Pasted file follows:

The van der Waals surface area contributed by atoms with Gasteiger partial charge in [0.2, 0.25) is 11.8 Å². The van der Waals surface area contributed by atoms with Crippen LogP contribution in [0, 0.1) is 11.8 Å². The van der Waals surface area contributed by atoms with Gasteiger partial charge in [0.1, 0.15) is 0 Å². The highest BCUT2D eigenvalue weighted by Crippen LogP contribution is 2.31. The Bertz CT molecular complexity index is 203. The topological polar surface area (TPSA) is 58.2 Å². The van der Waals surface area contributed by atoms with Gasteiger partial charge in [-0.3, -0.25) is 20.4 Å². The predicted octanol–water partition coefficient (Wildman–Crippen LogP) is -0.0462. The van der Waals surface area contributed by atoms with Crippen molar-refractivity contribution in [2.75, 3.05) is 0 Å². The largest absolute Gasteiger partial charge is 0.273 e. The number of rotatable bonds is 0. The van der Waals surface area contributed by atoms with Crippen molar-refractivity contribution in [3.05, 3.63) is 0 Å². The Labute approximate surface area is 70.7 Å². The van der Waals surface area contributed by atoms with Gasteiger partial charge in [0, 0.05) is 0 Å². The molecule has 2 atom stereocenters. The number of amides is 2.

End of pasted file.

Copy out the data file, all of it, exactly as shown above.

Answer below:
The van der Waals surface area contributed by atoms with Gasteiger partial charge in [0.2, 0.25) is 11.8 Å². The van der Waals surface area contributed by atoms with Crippen LogP contribution in [0, 0.1) is 11.8 Å². The van der Waals surface area contributed by atoms with Gasteiger partial charge in [0.1, 0.15) is 0 Å². The highest BCUT2D eigenvalue weighted by Crippen LogP contribution is 2.31. The Bertz CT molecular complexity index is 203. The topological polar surface area (TPSA) is 58.2 Å². The van der Waals surface area contributed by atoms with Gasteiger partial charge in [-0.3, -0.25) is 20.4 Å². The predicted octanol–water partition coefficient (Wildman–Crippen LogP) is -0.0462. The van der Waals surface area contributed by atoms with Crippen molar-refractivity contribution in [2.75, 3.05) is 0 Å². The largest absolute Gasteiger partial charge is 0.273 e. The number of rotatable bonds is 0. The van der Waals surface area contributed by atoms with Crippen molar-refractivity contribution in [3.05, 3.63) is 0 Å². The Labute approximate surface area is 70.7 Å². The van der Waals surface area contributed by atoms with Gasteiger partial charge in [0, 0.05) is 0 Å². The molecule has 2 atom stereocenters. The number of amides is 2.